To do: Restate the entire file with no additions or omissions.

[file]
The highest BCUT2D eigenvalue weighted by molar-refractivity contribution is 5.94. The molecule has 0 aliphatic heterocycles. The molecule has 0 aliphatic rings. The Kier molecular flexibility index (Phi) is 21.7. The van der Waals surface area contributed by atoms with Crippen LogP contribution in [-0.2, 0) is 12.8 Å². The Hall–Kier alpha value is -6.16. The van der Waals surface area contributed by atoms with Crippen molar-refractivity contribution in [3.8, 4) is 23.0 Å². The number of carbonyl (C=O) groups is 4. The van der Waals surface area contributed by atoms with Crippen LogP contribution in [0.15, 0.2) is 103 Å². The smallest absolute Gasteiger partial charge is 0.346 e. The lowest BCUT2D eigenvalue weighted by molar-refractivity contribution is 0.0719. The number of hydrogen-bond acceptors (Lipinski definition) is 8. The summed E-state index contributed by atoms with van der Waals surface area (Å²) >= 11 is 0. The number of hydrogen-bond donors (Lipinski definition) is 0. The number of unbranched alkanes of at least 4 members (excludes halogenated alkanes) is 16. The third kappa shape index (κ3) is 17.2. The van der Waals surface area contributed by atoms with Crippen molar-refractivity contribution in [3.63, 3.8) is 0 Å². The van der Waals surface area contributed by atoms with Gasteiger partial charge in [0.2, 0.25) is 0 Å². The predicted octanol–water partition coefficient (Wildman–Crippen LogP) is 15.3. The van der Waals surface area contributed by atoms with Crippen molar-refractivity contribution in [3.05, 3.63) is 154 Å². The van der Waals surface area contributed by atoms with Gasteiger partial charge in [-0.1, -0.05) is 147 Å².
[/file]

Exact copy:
The highest BCUT2D eigenvalue weighted by molar-refractivity contribution is 5.94. The molecule has 0 aliphatic heterocycles. The molecule has 0 aliphatic rings. The Kier molecular flexibility index (Phi) is 21.7. The van der Waals surface area contributed by atoms with Crippen LogP contribution in [-0.2, 0) is 12.8 Å². The Hall–Kier alpha value is -6.16. The van der Waals surface area contributed by atoms with Crippen molar-refractivity contribution in [3.8, 4) is 23.0 Å². The number of carbonyl (C=O) groups is 4. The van der Waals surface area contributed by atoms with Crippen LogP contribution in [0.15, 0.2) is 103 Å². The smallest absolute Gasteiger partial charge is 0.346 e. The lowest BCUT2D eigenvalue weighted by molar-refractivity contribution is 0.0719. The number of hydrogen-bond acceptors (Lipinski definition) is 8. The summed E-state index contributed by atoms with van der Waals surface area (Å²) >= 11 is 0. The number of hydrogen-bond donors (Lipinski definition) is 0. The number of unbranched alkanes of at least 4 members (excludes halogenated alkanes) is 16. The third kappa shape index (κ3) is 17.2. The van der Waals surface area contributed by atoms with Crippen molar-refractivity contribution in [3.63, 3.8) is 0 Å². The van der Waals surface area contributed by atoms with Gasteiger partial charge in [0.2, 0.25) is 0 Å². The predicted octanol–water partition coefficient (Wildman–Crippen LogP) is 15.3. The van der Waals surface area contributed by atoms with Crippen molar-refractivity contribution in [3.05, 3.63) is 154 Å². The van der Waals surface area contributed by atoms with Gasteiger partial charge in [-0.1, -0.05) is 147 Å².